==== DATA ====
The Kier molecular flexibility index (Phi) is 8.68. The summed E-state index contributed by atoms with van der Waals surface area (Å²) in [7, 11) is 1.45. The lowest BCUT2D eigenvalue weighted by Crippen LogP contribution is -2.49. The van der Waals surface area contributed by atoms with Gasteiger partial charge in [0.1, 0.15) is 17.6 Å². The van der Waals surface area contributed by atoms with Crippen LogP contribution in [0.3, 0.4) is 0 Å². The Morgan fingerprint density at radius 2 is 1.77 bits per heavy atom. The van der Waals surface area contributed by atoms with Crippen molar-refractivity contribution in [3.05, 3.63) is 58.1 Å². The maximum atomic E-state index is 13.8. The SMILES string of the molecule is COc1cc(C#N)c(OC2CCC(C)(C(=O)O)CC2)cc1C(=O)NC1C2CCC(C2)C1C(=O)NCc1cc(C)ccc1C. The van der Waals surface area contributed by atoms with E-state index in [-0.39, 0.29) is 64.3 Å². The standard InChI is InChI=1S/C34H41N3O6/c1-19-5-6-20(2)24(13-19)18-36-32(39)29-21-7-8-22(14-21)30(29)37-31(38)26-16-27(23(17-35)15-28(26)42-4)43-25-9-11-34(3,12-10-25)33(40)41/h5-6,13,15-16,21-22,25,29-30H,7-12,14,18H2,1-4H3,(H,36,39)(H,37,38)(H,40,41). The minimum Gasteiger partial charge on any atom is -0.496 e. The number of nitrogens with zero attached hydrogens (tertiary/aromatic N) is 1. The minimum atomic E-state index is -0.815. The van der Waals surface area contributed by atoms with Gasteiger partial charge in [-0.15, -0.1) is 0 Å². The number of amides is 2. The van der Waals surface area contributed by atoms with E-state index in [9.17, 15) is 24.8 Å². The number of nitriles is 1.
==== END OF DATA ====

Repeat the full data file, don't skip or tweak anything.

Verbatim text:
The Kier molecular flexibility index (Phi) is 8.68. The summed E-state index contributed by atoms with van der Waals surface area (Å²) in [7, 11) is 1.45. The lowest BCUT2D eigenvalue weighted by Crippen LogP contribution is -2.49. The van der Waals surface area contributed by atoms with Gasteiger partial charge in [0.1, 0.15) is 17.6 Å². The van der Waals surface area contributed by atoms with Crippen LogP contribution in [0.3, 0.4) is 0 Å². The Morgan fingerprint density at radius 2 is 1.77 bits per heavy atom. The van der Waals surface area contributed by atoms with Crippen molar-refractivity contribution in [3.05, 3.63) is 58.1 Å². The maximum atomic E-state index is 13.8. The SMILES string of the molecule is COc1cc(C#N)c(OC2CCC(C)(C(=O)O)CC2)cc1C(=O)NC1C2CCC(C2)C1C(=O)NCc1cc(C)ccc1C. The van der Waals surface area contributed by atoms with E-state index in [-0.39, 0.29) is 64.3 Å². The standard InChI is InChI=1S/C34H41N3O6/c1-19-5-6-20(2)24(13-19)18-36-32(39)29-21-7-8-22(14-21)30(29)37-31(38)26-16-27(23(17-35)15-28(26)42-4)43-25-9-11-34(3,12-10-25)33(40)41/h5-6,13,15-16,21-22,25,29-30H,7-12,14,18H2,1-4H3,(H,36,39)(H,37,38)(H,40,41). The minimum Gasteiger partial charge on any atom is -0.496 e. The number of nitrogens with zero attached hydrogens (tertiary/aromatic N) is 1. The minimum atomic E-state index is -0.815. The van der Waals surface area contributed by atoms with Gasteiger partial charge in [-0.15, -0.1) is 0 Å². The number of amides is 2. The van der Waals surface area contributed by atoms with E-state index in [9.17, 15) is 24.8 Å². The number of nitriles is 1.